I want to get a common argument against euthanasia out of the way immediately. Very few people who oppose euthanasia actually support policies which recognize the supposed “sanctity of all life” on which they base their opposition to euthanasia. If someone truly believed that all life was sacred, they would be a vegan. If someone truly believed that all human life was sacred and that taking a human life could only be acceptable in extraordinary circumstances, they would much more frequently oppose military and police use of deadly force, and they would support radical environmental, anti-poverty, and universal health care policies. Thus we can reject that argument. Life is not intrinsically sacred and almost no one thinks so in an actionable way, especially not the social conservatives who usually oppose euthanasia.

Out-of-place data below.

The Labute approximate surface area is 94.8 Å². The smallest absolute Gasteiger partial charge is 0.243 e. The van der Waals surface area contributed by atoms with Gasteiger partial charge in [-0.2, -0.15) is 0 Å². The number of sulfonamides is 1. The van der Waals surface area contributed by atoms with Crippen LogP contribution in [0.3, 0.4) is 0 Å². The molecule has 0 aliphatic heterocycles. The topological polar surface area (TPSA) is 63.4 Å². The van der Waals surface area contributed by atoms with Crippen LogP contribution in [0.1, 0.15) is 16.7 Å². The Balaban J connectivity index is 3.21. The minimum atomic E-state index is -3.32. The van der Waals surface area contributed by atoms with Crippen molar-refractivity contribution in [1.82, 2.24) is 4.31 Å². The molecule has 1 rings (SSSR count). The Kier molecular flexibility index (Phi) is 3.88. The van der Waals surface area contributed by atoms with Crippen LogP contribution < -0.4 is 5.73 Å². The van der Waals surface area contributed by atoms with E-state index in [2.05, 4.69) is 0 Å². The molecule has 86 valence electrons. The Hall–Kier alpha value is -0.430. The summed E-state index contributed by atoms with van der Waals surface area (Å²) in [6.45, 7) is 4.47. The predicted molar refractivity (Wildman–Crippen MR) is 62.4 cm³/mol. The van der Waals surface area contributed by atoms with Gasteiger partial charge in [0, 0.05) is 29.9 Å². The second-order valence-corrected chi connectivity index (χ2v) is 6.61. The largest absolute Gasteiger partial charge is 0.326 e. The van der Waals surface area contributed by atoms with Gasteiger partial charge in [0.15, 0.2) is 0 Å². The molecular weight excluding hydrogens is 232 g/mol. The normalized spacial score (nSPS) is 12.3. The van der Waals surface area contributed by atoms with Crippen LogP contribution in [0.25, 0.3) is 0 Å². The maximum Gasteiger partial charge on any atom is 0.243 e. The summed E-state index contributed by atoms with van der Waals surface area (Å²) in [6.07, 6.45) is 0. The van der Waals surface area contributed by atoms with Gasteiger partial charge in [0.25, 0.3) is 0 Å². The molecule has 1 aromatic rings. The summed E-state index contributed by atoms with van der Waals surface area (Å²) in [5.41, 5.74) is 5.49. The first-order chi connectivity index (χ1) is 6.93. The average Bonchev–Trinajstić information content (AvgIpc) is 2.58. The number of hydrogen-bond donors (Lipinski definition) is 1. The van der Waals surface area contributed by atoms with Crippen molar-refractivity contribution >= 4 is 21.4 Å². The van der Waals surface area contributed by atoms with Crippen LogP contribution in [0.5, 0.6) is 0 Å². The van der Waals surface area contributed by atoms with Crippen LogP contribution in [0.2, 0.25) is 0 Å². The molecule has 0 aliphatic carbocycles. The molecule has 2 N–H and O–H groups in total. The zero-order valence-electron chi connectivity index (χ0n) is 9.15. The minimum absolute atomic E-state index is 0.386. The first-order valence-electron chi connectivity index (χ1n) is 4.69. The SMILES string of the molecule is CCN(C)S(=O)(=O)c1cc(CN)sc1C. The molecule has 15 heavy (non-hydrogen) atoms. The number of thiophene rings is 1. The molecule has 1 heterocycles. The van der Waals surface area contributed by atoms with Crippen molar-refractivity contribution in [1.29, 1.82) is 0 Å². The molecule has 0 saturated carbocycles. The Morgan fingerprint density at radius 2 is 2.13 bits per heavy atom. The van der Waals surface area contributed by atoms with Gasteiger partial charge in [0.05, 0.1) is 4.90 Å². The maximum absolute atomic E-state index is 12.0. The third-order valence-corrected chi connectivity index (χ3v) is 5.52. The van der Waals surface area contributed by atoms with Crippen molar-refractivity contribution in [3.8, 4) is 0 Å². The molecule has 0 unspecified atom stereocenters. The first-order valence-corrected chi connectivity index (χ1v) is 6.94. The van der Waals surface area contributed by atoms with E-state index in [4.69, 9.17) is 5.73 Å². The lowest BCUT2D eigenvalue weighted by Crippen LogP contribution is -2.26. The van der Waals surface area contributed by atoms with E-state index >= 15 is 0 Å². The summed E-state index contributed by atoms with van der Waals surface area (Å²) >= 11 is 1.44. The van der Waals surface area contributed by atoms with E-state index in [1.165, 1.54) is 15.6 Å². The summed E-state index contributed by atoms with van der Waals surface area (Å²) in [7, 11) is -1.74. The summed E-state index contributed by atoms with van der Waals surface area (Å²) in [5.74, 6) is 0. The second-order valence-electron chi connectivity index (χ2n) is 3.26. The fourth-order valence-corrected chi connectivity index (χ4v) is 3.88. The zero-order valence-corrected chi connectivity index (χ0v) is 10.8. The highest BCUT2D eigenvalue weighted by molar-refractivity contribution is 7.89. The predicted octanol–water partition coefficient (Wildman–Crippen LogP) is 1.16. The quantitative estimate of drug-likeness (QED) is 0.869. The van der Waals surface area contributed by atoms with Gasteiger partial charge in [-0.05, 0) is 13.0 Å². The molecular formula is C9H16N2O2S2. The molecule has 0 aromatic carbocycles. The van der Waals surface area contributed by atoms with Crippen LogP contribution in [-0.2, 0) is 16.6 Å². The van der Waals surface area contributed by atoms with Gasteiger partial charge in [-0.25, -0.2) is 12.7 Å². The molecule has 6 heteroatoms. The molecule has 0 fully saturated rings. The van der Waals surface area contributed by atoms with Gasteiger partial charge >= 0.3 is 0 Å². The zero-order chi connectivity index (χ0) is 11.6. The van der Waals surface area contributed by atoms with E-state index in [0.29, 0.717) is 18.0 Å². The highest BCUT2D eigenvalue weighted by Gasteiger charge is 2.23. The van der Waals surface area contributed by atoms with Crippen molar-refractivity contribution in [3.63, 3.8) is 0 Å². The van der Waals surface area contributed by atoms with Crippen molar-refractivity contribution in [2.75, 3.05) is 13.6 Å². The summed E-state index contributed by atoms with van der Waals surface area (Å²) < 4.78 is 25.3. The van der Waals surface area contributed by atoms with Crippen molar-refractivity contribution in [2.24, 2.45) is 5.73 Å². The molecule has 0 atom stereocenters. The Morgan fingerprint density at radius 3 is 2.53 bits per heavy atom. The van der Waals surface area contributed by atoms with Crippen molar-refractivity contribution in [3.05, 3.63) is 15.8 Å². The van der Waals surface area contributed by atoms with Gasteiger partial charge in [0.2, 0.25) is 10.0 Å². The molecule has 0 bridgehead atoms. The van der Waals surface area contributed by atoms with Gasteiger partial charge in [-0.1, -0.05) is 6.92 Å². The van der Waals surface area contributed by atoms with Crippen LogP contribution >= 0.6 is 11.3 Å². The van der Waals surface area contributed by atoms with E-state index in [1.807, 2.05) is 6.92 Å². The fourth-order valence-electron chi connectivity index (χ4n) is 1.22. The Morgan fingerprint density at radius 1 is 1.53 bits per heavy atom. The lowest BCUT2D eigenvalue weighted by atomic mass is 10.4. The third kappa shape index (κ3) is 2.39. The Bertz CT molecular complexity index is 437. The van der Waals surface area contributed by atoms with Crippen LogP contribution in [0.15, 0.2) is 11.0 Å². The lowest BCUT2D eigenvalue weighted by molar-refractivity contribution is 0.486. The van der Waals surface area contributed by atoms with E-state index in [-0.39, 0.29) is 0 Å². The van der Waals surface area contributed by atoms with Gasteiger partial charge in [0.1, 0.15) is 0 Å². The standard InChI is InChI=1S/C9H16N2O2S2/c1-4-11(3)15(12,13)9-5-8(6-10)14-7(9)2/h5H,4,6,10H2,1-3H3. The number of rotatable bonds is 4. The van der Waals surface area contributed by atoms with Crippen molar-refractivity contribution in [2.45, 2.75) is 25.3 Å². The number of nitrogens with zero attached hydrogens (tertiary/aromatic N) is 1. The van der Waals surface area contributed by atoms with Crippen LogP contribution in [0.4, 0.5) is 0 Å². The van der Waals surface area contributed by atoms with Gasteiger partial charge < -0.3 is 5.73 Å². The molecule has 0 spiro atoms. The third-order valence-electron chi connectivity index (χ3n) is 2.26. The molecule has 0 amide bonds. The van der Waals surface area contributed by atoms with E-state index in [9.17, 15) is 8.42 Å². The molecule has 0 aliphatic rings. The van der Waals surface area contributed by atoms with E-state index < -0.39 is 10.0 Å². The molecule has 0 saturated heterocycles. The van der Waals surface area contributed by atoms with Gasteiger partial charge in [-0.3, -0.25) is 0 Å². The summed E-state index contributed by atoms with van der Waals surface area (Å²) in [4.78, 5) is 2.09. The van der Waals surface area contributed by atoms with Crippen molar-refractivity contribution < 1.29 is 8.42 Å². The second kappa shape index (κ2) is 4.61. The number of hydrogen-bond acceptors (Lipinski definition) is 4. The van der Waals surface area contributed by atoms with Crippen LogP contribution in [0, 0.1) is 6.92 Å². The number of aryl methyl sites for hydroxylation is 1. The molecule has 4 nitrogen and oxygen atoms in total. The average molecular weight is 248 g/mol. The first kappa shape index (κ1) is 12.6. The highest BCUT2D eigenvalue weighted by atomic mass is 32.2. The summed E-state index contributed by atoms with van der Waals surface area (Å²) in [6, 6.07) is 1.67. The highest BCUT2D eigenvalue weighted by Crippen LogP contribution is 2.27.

What we must defend before life is autonomy. Obviously there must be limits to autonomy: we cannot use our autonomy to act in ways that unreasonably limit another person’s autonomy. We can say this because autonomy isn’t an intrinsic right. There are no such things as rights; what we call rights are necessary politico-legal fictions. We must fight for maximum autonomy, even when it allows us to do things which might harm us in the long run, because if we allow political power to curb our autonomy we would become vulnerable to politicians or factions which would impose a perverse morality upon us, which would be much more likely to inflict much more serious harm on more of us than would result from our own indiscretions. However, if we fight for maximum autonomy we must not do so in the way of libertarians. A laissez-faire state is not free because economic and educational inequalities would result in radically limited autonomy for many people. Good legal policies—for instance, taxation or gun restrictions–might appear to limit autonomy at first, but if successful they would promote an equal distribution of maximum autonomy across the system. So in order to oppose euthanasia, we must have evidence to suggest that a person choosing euthanasia would significantly limit other people’s autonomy. As far as I can tell, we have no such evidence. Therefore, we cannot oppose euthanasia.